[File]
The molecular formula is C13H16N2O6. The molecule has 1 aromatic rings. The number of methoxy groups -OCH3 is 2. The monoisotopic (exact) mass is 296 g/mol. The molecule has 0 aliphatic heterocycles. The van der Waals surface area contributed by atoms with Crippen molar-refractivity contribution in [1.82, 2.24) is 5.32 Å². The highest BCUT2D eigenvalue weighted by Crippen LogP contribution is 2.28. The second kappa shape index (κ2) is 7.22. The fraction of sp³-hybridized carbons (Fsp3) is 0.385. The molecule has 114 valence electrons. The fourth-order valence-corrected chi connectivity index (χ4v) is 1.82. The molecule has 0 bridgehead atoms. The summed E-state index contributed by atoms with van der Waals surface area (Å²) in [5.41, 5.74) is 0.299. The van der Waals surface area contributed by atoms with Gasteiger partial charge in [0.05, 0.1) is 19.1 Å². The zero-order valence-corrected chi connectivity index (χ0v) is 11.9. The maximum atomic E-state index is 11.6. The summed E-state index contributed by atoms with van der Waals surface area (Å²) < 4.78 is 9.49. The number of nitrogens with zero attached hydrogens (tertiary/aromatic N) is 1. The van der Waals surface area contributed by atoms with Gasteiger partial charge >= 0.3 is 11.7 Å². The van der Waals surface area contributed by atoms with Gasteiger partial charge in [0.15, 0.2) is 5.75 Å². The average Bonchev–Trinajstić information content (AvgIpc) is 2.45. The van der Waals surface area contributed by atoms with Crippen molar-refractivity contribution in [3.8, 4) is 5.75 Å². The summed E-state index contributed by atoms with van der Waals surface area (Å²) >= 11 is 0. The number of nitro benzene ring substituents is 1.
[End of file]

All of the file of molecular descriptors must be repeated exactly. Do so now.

The molecular formula is C13H16N2O6. The molecule has 1 aromatic rings. The number of methoxy groups -OCH3 is 2. The monoisotopic (exact) mass is 296 g/mol. The molecule has 0 aliphatic heterocycles. The van der Waals surface area contributed by atoms with Crippen molar-refractivity contribution in [1.82, 2.24) is 5.32 Å². The highest BCUT2D eigenvalue weighted by Crippen LogP contribution is 2.28. The second kappa shape index (κ2) is 7.22. The fraction of sp³-hybridized carbons (Fsp3) is 0.385. The molecule has 114 valence electrons. The fourth-order valence-corrected chi connectivity index (χ4v) is 1.82. The molecule has 0 bridgehead atoms. The summed E-state index contributed by atoms with van der Waals surface area (Å²) in [5.41, 5.74) is 0.299. The van der Waals surface area contributed by atoms with Gasteiger partial charge in [0.05, 0.1) is 19.1 Å². The zero-order valence-corrected chi connectivity index (χ0v) is 11.9. The maximum atomic E-state index is 11.6. The summed E-state index contributed by atoms with van der Waals surface area (Å²) < 4.78 is 9.49. The number of nitrogens with zero attached hydrogens (tertiary/aromatic N) is 1. The van der Waals surface area contributed by atoms with Gasteiger partial charge >= 0.3 is 11.7 Å². The van der Waals surface area contributed by atoms with Gasteiger partial charge in [0.15, 0.2) is 5.75 Å². The average Bonchev–Trinajstić information content (AvgIpc) is 2.45. The van der Waals surface area contributed by atoms with Crippen molar-refractivity contribution in [3.8, 4) is 5.75 Å². The summed E-state index contributed by atoms with van der Waals surface area (Å²) >= 11 is 0. The number of nitro benzene ring substituents is 1.